Unity Summer of Code – Detonator

I wrote a proposal for a parametric explosion system for the Unity Summer of Code… and it was one of four accepted out of over a hundred! I’m excited to be working with Unity engineer Jonas Echterhoff as my mentor – and I’ll definitely need his help. Here’s the announcement: http://blogs.unity3d.com/2009/07/22/unity-summer-of-code-takes-off/

And here’s the proposal:


Great explosions can make a game. Bad explosions can ruin a game. As important as they are, they are difficult to do well because they are composed of art and complex behavior that’s not easily consolidated into a single object. Explosions also have a high degree of randomness, yet within a domain that is not easily described and is often violated.

That said, Unity developers of all types could make great use of a system that allows for efficient creation and iteration of explosion effects.

For artists, the system will provide a means to harness and iterate on complex behavior that is normally hidden behind coding barriers. Artists can think in terms of “size” and “intensity” of the explosion as a whole, while also drilling down to tweak details. Detonator is more than just a collection of particle emitters.

For programmers, creating an explosion with great visual quality will no longer hinge on finding pre-existing particle libraries or an artist friend. Detonator will provide solid results from the start. It will also allow easier binding of game logic to explosion parameters by providing meta-parameters that combine several emitters, models, lights, into a single “Intensity” or “Duration” value.


  1. Allow non FX-specialists to easily experiment with different looks for their explosions.
  2. Tie explosion parameters to game events and parameters. ie – have one explosion for damage, one for destruction, all calling the same script but based on remaining hitpoints of the gameobject
  3. Tie explosion physics to global parameters such as gravity and wind so they can be tweaked and altered at run time in one place.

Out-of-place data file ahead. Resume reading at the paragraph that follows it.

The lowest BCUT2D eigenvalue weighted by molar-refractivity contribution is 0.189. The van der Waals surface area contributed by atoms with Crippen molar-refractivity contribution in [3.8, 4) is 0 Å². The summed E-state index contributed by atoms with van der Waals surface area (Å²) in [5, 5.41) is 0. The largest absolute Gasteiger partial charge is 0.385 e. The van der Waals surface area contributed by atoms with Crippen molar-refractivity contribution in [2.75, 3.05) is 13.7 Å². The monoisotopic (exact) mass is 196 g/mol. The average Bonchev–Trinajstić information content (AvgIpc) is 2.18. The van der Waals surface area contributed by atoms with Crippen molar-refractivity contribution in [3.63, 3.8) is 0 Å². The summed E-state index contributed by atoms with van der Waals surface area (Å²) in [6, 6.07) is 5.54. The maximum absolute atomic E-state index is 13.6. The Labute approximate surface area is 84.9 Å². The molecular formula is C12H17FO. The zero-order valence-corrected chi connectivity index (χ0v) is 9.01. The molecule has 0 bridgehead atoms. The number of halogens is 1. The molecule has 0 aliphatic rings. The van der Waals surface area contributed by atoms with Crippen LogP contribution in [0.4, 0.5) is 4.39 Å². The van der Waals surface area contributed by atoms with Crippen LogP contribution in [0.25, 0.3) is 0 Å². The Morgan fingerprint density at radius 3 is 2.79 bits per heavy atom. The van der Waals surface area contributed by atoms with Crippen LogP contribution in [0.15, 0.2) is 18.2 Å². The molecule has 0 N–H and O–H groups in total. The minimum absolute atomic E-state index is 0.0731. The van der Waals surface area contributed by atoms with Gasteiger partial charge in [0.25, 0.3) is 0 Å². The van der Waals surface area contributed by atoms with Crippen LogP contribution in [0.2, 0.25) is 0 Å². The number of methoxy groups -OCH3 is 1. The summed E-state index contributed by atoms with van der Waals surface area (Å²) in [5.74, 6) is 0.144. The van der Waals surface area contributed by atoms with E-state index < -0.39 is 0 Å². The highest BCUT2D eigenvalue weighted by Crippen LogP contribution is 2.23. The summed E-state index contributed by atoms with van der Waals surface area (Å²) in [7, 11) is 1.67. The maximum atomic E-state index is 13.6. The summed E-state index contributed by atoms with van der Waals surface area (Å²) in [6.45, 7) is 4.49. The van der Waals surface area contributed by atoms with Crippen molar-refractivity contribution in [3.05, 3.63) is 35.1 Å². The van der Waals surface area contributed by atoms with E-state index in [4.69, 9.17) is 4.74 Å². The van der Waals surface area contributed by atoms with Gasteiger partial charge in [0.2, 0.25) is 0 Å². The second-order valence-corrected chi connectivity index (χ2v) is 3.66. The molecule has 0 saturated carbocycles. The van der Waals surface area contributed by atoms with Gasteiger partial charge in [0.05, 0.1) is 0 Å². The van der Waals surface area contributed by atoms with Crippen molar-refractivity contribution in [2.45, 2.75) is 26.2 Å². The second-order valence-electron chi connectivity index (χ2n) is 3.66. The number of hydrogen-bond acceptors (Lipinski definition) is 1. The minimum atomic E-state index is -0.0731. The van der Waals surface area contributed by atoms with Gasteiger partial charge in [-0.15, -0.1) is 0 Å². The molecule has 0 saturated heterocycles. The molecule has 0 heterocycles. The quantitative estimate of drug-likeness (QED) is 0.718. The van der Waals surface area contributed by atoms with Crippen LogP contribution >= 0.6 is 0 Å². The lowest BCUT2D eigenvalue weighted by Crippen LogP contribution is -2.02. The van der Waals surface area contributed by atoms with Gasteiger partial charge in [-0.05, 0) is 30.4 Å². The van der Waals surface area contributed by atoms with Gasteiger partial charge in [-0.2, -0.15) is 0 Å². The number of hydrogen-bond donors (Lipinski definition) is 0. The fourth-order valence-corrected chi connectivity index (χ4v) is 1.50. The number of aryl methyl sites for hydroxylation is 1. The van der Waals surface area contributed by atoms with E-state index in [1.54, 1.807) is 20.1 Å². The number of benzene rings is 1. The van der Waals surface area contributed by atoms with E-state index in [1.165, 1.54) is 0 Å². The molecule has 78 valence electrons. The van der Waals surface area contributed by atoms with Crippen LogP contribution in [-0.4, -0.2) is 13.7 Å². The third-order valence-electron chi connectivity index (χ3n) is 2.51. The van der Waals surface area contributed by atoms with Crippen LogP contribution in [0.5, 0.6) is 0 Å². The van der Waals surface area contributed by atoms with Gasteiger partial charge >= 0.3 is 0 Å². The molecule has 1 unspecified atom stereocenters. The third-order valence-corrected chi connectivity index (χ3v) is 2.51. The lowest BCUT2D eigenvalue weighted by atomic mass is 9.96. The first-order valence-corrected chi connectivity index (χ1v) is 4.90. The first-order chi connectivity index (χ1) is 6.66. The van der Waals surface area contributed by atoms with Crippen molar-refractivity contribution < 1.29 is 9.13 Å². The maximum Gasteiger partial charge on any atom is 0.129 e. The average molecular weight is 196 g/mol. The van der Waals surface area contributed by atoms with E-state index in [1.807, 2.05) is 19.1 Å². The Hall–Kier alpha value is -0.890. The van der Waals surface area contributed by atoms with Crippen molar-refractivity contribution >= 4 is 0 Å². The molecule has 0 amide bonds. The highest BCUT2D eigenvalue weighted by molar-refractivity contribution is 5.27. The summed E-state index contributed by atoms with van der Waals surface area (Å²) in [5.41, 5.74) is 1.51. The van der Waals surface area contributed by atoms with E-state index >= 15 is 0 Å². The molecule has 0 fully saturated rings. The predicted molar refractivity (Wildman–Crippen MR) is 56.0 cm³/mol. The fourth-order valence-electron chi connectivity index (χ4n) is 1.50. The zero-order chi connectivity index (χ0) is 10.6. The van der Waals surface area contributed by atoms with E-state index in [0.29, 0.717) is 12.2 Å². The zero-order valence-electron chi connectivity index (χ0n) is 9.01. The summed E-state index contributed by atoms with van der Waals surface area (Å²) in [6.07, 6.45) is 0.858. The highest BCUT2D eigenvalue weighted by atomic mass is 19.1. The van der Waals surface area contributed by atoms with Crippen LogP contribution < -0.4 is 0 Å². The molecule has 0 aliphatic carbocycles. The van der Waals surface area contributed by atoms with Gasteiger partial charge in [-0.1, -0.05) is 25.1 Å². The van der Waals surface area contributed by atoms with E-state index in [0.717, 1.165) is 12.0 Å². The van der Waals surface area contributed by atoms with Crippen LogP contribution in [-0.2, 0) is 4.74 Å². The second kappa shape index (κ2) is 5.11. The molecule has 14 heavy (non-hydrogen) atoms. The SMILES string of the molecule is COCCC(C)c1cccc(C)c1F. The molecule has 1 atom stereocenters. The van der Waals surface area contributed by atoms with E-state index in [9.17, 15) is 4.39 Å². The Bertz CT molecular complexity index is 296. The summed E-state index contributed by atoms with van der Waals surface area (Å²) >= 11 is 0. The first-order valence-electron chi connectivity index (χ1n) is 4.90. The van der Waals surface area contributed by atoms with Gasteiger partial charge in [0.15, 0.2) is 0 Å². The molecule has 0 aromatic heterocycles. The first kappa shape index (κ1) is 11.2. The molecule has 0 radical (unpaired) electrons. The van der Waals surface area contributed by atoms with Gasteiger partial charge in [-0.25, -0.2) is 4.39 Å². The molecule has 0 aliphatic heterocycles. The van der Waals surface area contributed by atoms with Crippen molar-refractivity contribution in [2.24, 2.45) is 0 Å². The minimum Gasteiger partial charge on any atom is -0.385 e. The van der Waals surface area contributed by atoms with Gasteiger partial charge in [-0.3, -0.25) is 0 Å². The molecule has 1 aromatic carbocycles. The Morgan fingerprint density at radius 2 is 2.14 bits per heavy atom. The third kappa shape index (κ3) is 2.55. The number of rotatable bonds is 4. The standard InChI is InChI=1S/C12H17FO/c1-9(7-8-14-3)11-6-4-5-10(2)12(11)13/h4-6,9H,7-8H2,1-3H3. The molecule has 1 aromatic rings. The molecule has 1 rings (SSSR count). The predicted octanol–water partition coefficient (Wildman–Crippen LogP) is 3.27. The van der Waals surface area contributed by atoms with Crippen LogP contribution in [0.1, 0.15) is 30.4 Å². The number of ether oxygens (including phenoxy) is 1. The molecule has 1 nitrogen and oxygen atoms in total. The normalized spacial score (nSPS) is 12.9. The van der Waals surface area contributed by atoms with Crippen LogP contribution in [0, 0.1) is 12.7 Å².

4. Allow the creation of named explosion presets (prefabs) – this will enable code to spawn type of explosion based on incoming weapon
  5. Create a method where the explosion render complexity scales according to frame rate, total particle count, priority, etc. and provide global and per prefab complexity values for easily tying to code.
  6. Let the developer decompose the explosion into its component pieces if he wants to use the system as simply a baseline for further art.

As part of the process of building Detonator, we’ll define what an explosion is and create taxonomy for all of its components. The system will consist of 4 layers.

  1. Layer 0 – The raw gameobjects and scripts
  2. Layer 1 – Per component parameters
  3. Layer 2 – Per explosion parameters
  4. Layer 3 – Detonator System wide parameters

Example Layer 0:

  1. Particle Emitters
  2. Scripts
  3. Lights
  4. Models
  5. Animations

Example Layer 1:

  1. Flash – A screen space flash
    1. Color
    2. Duration
    3. Size
  2. Screen Shake
    1. Intensity
    2. Period
    3. Seed
  3. Sparks – Ignited, small debris that shoots straight out
    1. Number
    2. Color
    3. Size
    4. Length
  4. Debris – Larger chunks that can trail a particle effect
    1. Number
    2. Model(s)
    3. Size
    4. Color
    5. Trailing Particle
  5. Shockwave – A scaling model (sphere, cylinder)
    1. Size
    2. Duration
    3. Color
  6. Light – A point light that animates with the duration of the explosion
    1. Intensity
    2. Radius
    3. Color
  7. Fire – The main body of the explosion
    1. Texture
    2. Color
    3. Size
    4. Duration
    5. Pieces
  8. Smoke
    1. Texture
    2. Color
    3. Size

Example Layer 2:

  1. Size
  2. Intensity
  3. Smokiness
  4. Gravity
  5. Chunkiness
  6. Complexity

Example Layer 3:

  1. Gravity
  2. Wind
  3. Complexity

So, follow along. With any luck Detonator will turn into something the community will make good use of.

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